Wednesday, December 16, 2009
Ben Franklin Was Right: Death and Taxes Are Certain, But Do They Have To Be At the Same Time?
Elaine Meija of the NC Budget and Tax Center makes an impassioned plea to keep the federal estate tax at higher rates after it expires in 2010. The question everyone should ask is: “Why do we ‘need’ to keep this tax in the first place?”
If the purpose of the estate tax is to ‘punish’ wealthy families for working hard, taking risks or just plain being lucky, then just say so. Don’t hide behind the pretense of taxing wealthy people by trying to do something ‘good’ in the public interest; we all want that.
The truth of the matter, from a federal budget perspective, is that the estate tax does not raise a very high percentage of federal revenues. Ms. Mejia asserts that we would increase our debt by $1 trillion if we allow the estate tax to expire. We have not collected $1 trillion from the estate tax over its entire history since 1916! It is expected to raise only between $26-$30 billion per year as it is today and even that presumes many wealthy people will just pay the tax willingly without a fight and not use every available financial planning tool to minimize their exposure.
The estate tax has been never been that important in terms of raising substantial amounts of revenue relative to overall federal tax receipts. In 1969, estate taxes accounted for only 2% of all federal tax revenues. By 2007, estate tax revenue had declined to 1% of all federal tax revenues.
Here is a revolutionary idea: How about if we ‘pay for’ these ‘lost’ estate taxes by cutting spending in other categories of the federal budget?
Surely we can find savings in the rest of the bloated federal budget of over $3.5 trillion to cover the $26 billion we would ‘lose’ from estate tax revenues, can’t we?
Check out the most powerful book in Washington from the Congressional Budget Office (CBO) Budget Options, Volume 2 that has a couple of trillion dollars of savings outlined in exquisite detail.
All Congress has to do is pass them.
How about in the defense budget to begin with? We could save $17 billion, or just under the amount ‘lost’ by the repeal of the estate tax, by buying DDG-51 Destroyers to replace the canceled DDG-1000s.
How about in the area of welfare? We could increase the percentage of rent payments made by tenants in certain federally-assisted housing from 30% to 35% over a 5-year period and save $24 billion over a 10-year period.
How about in Medicare or Social Security, two of the largest cost components of the federal budget? Here’s one idea that deserves some consideration: Take all senior billionaires and multimillionaires off of both programs. There is no reasonable rationale why Bill Gates and Warren Buffett should be ‘forced’ (yes, it is the law; they are forced to go on taxpayer-subsidized Medicare) into receiving Medicare benefits. They can buy their own hospitals if they so desired.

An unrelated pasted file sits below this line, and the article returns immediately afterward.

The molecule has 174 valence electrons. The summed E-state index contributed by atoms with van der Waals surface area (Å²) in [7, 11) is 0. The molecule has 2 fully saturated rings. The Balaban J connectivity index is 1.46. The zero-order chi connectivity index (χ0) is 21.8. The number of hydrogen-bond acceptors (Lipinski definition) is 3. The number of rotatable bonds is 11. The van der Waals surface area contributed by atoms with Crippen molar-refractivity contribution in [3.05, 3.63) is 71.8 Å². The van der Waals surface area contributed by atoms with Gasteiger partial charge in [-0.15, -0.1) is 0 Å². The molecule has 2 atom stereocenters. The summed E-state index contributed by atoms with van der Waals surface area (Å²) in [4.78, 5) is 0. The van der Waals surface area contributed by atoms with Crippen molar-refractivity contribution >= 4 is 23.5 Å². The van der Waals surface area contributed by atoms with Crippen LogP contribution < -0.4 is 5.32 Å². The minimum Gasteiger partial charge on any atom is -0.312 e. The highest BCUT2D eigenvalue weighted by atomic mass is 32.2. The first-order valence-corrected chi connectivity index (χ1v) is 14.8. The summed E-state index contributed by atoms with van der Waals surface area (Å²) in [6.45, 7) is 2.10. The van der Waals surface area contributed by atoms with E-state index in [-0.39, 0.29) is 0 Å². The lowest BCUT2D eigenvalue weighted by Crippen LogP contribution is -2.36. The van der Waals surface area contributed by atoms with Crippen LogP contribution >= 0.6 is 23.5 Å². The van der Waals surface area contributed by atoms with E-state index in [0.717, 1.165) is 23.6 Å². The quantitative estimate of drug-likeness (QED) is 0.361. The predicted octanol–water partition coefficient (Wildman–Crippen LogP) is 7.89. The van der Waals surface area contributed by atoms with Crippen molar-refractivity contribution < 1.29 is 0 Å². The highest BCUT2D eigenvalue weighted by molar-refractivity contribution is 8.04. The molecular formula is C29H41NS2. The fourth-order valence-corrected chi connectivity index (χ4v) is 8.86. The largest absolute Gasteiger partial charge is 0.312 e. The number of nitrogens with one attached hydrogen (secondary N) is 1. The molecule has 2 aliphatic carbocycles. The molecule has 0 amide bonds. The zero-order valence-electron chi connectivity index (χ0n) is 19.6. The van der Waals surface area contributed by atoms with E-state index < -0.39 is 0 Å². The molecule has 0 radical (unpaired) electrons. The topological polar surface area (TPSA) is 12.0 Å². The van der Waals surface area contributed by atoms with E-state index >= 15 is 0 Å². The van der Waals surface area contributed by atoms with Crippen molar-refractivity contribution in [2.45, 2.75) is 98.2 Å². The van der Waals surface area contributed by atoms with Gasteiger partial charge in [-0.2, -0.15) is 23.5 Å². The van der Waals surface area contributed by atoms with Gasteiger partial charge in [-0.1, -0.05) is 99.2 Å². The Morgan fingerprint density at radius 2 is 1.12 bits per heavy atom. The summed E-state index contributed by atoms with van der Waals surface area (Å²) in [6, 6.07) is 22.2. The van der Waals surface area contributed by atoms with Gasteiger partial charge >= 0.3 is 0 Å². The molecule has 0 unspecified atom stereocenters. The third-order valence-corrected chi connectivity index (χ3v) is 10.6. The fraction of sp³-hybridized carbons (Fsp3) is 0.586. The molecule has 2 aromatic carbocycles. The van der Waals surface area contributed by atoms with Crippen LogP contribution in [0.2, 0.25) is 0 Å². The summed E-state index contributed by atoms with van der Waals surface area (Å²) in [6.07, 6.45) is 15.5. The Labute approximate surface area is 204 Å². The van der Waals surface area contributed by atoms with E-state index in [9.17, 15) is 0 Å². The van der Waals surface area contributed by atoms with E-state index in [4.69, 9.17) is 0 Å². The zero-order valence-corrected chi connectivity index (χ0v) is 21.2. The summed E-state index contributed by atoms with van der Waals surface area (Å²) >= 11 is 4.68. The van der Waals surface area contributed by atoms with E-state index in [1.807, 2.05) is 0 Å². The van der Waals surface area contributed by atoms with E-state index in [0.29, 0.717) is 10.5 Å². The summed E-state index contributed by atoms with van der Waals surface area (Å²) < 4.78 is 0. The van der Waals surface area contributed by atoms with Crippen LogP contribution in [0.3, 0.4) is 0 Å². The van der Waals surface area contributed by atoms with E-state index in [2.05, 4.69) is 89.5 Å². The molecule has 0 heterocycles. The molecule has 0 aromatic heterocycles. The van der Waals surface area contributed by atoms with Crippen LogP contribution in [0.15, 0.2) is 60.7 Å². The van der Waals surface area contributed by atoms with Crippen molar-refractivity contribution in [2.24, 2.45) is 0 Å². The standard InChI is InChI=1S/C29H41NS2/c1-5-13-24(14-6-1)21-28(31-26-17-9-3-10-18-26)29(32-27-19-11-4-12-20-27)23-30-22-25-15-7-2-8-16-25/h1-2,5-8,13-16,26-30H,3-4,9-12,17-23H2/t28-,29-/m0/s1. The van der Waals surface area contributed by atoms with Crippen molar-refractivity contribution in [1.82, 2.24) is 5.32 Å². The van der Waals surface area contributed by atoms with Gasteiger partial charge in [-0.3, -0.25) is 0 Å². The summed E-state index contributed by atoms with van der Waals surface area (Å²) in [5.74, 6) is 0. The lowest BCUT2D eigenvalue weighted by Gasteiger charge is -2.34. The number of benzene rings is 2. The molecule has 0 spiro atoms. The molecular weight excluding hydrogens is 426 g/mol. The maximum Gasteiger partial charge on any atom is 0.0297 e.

Ms. Mejia paints an attractive utopian ideal when she implores Senators Hagan and Burr to extend the estate tax so they can ‘(p)rovide opportunities to middle-class families or improve their economic status.”
You know how these families can have their lives improved? By being able to start their own business or enterprise and not have the federal, state and local governments confiscate so much of their hard-earned profits (it is not easy to make a profit year after year…ask any banker or real estate person here in Charlotte). Or perhaps a wealthy person, or their progeny might invest the family fortune in a new business and then hire the same middle-or-lower income people to do a real-live paying job.
Government does not create wealth, ever. Government can only redistribute wealth already created by clever and ambitious people willing to take a chance and sell a product or service to people who want it.
We have more than enough tax tools in our quiver through income and payroll taxes than to worry about taxing dead people in their graves, don’t we?
The problem is not that we don’t tax the American people and economy enough. Our current fiscal dilemma has to do solely with the fact that we are spending too much on everything. We have never cleared out the detritus from federal programs established as far back as 80 years ago and we continue to add on more daily it seems.
Before you fall victim to the popular populist notion of ‘making the rich pay their fair share’ (they already pay for 42% of our income tax revenue today as it is), think seriously about where you want this nation to go in the next 10 years. Is it towards a higher tax, higher spending, higher debt-ridden national economy or one that is leaner and more efficient and allows the economy to grow and expand on its own?
It is up to you to decide in your political views and in your voting decisions in 2010, 2011, and 2012.
Ben Franklin courtesy of www.